This note summarises the FCA's interim update on its review of Motor Finance, which was published on 15 March 2018.  The themes covered by the FCA – affordability, commission and clarity ‑ will be of interest to asset finance firms generally, as well as those who deal with Motor Finance.

The FCA notified its decision to scrutinise Motor Finance in its Business Plan 2017-18. In July 2017, the FCA commenced its Review on solo-regulated firms in the sector. The Review considers customer engagement relating to Motor Finance agreements and its impact on consumers. It also focuses on firms' analysis of risk and their ability to continue operating in stressed market conditions. The sample used by the FCA consists of the largest lenders it supervises; these amount to 52% of the sector.


As part of the Review, the FCA is assessing firms' risk models, analysing customers' credit reference agency files, reviewing agreements between lenders and brokers and reviewing sales practices.

The FCA has, so far, concluded that firms have been robust in their process of pricing the level of risk in Motor Finance agreements. Firms have had appropriate strategic plans to manage credit risk and are unlikely to be severely impacted in stressed market conditions, absent structural changes in the market which could affect assumptions on residual car values.

The Review will continue to examine the following areas:-

  • Firms' assessment of customer affordability – the FCA has found that the number of arrears and default rates have increased and will, as a result, analyse the process by which lenders assess affordability with particular focus on consumers with lower credit scores. The FCA will assess this data in comparison with the requirements under its Consumer Credit Sourcebook (CONC).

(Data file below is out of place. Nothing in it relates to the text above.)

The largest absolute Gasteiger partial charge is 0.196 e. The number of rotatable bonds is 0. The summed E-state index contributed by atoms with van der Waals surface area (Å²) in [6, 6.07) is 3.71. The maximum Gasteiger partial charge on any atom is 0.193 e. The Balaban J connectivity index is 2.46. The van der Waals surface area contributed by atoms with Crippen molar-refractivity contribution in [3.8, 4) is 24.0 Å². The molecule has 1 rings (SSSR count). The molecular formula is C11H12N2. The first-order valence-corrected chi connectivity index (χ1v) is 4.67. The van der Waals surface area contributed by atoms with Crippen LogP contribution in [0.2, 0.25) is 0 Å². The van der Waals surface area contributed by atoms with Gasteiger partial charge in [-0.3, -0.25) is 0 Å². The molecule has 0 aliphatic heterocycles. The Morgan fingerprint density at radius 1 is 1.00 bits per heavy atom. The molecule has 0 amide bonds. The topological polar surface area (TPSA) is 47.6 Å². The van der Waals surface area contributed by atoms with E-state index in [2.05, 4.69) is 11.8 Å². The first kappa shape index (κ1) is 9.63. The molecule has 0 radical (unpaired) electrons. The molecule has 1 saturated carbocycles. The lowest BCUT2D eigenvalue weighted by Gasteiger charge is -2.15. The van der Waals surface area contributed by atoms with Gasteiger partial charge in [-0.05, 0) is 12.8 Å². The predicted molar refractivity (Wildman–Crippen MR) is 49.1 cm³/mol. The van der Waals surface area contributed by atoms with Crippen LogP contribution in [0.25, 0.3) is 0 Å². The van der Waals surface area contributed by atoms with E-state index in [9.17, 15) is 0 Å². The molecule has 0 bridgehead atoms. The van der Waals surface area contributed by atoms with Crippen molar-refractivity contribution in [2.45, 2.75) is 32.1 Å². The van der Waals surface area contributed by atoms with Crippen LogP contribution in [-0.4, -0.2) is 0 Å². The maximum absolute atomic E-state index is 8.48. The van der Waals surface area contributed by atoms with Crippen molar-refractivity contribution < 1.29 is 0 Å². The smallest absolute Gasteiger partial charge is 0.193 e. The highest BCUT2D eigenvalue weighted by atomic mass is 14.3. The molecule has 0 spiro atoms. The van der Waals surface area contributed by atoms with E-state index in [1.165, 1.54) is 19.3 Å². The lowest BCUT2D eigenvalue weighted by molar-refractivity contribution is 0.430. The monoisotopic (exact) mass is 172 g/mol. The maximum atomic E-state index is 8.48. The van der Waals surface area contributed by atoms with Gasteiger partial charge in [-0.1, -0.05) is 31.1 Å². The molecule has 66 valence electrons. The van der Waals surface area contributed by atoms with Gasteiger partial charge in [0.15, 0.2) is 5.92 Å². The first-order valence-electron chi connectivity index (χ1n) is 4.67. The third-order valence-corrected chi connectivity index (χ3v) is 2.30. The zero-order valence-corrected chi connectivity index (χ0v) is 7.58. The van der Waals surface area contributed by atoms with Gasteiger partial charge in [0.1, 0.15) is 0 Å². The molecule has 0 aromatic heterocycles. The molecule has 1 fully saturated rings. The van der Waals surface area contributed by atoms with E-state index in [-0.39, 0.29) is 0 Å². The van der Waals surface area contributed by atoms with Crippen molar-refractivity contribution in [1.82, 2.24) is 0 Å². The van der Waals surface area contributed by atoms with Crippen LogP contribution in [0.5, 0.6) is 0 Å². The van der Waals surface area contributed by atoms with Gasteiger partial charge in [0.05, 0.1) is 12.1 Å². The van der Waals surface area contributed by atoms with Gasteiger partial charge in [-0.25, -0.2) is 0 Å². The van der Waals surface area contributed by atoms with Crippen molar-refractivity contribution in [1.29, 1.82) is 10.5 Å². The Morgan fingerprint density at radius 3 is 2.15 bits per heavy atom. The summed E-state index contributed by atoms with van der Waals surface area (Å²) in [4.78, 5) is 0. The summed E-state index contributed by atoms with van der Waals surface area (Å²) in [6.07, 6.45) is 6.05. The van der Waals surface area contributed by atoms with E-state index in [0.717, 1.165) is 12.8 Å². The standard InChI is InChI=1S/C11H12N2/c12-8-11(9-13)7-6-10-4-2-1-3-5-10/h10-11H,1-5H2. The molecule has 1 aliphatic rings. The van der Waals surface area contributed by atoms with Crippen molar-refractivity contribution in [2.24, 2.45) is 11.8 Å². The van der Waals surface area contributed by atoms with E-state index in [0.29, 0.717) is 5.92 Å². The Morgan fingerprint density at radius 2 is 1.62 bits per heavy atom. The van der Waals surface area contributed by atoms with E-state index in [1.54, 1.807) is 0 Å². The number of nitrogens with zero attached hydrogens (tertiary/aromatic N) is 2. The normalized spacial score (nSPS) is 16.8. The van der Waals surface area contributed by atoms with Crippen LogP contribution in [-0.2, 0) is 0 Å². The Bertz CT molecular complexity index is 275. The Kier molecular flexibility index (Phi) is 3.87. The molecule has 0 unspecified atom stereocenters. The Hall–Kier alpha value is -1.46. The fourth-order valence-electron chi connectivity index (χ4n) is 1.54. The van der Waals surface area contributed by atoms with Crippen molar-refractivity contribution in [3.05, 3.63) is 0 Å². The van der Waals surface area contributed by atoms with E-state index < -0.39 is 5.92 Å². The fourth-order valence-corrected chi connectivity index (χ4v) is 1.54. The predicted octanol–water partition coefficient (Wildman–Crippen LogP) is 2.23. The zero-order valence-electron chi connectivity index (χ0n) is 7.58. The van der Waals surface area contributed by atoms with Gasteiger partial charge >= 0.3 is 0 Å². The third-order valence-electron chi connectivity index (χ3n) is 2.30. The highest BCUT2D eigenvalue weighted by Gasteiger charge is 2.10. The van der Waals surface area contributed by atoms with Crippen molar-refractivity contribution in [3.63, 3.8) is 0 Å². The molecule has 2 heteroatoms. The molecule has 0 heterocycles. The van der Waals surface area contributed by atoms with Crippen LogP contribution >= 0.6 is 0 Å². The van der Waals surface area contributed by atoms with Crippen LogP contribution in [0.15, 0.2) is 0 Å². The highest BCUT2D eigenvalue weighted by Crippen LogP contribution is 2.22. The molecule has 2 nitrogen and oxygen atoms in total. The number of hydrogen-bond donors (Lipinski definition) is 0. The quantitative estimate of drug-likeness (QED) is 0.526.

• Commission arrangements – the FCA considered various models of commission in the industry and found that some of these structures result in an increase in commission as the interest rates in agreements increase. The FCA will test the effectiveness of firms' systems and controls relating to the commission structures of brokers. It will assess whether firms have incentivised higher interest rates to the detriment of consumers.
  • Clarity and transparency – the FCA has found that some websites and documents do not meet its standards for clarity and transparency, limiting the ability of consumers to make informed decisions. It will continue to examine these further as part of this Review. It will also conduct mystery shopper exercises to test compliance at the point of sale. 


The full FCA Motor Finance Review is expected to be published in September 2018. The FCA's March update can be accessed here. Lenders should consider an assessment of their systems and controls, literature and agreements with brokers to assess their compliance with CONC.